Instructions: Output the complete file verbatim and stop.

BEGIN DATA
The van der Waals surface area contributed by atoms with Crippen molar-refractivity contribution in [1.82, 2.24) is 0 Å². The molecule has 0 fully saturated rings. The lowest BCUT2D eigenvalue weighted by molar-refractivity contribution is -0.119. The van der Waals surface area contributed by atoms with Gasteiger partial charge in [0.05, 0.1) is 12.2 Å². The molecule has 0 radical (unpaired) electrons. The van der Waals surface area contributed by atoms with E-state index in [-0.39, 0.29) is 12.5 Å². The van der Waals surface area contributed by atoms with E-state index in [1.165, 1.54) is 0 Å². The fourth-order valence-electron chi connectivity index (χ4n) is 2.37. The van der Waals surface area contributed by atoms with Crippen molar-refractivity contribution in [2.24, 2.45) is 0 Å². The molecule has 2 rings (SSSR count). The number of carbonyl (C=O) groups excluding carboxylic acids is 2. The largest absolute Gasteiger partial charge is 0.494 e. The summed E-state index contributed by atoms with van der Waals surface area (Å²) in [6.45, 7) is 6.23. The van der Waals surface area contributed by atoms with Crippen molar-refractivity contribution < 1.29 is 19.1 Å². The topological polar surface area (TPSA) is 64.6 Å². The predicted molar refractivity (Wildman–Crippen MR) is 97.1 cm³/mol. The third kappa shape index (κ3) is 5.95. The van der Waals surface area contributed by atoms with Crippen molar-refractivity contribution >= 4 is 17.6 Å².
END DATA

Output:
The van der Waals surface area contributed by atoms with Crippen molar-refractivity contribution in [1.82, 2.24) is 0 Å². The molecule has 0 fully saturated rings. The lowest BCUT2D eigenvalue weighted by molar-refractivity contribution is -0.119. The van der Waals surface area contributed by atoms with Gasteiger partial charge in [0.05, 0.1) is 12.2 Å². The molecule has 0 radical (unpaired) electrons. The van der Waals surface area contributed by atoms with E-state index in [-0.39, 0.29) is 12.5 Å². The van der Waals surface area contributed by atoms with E-state index in [1.165, 1.54) is 0 Å². The fourth-order valence-electron chi connectivity index (χ4n) is 2.37. The van der Waals surface area contributed by atoms with Crippen molar-refractivity contribution in [2.24, 2.45) is 0 Å². The molecule has 2 rings (SSSR count). The number of carbonyl (C=O) groups excluding carboxylic acids is 2. The largest absolute Gasteiger partial charge is 0.494 e. The summed E-state index contributed by atoms with van der Waals surface area (Å²) in [6.45, 7) is 6.23. The van der Waals surface area contributed by atoms with Crippen molar-refractivity contribution < 1.29 is 19.1 Å². The topological polar surface area (TPSA) is 64.6 Å². The predicted molar refractivity (Wildman–Crippen MR) is 97.1 cm³/mol. The third kappa shape index (κ3) is 5.95. The van der Waals surface area contributed by atoms with Crippen molar-refractivity contribution >= 4 is 17.6 Å².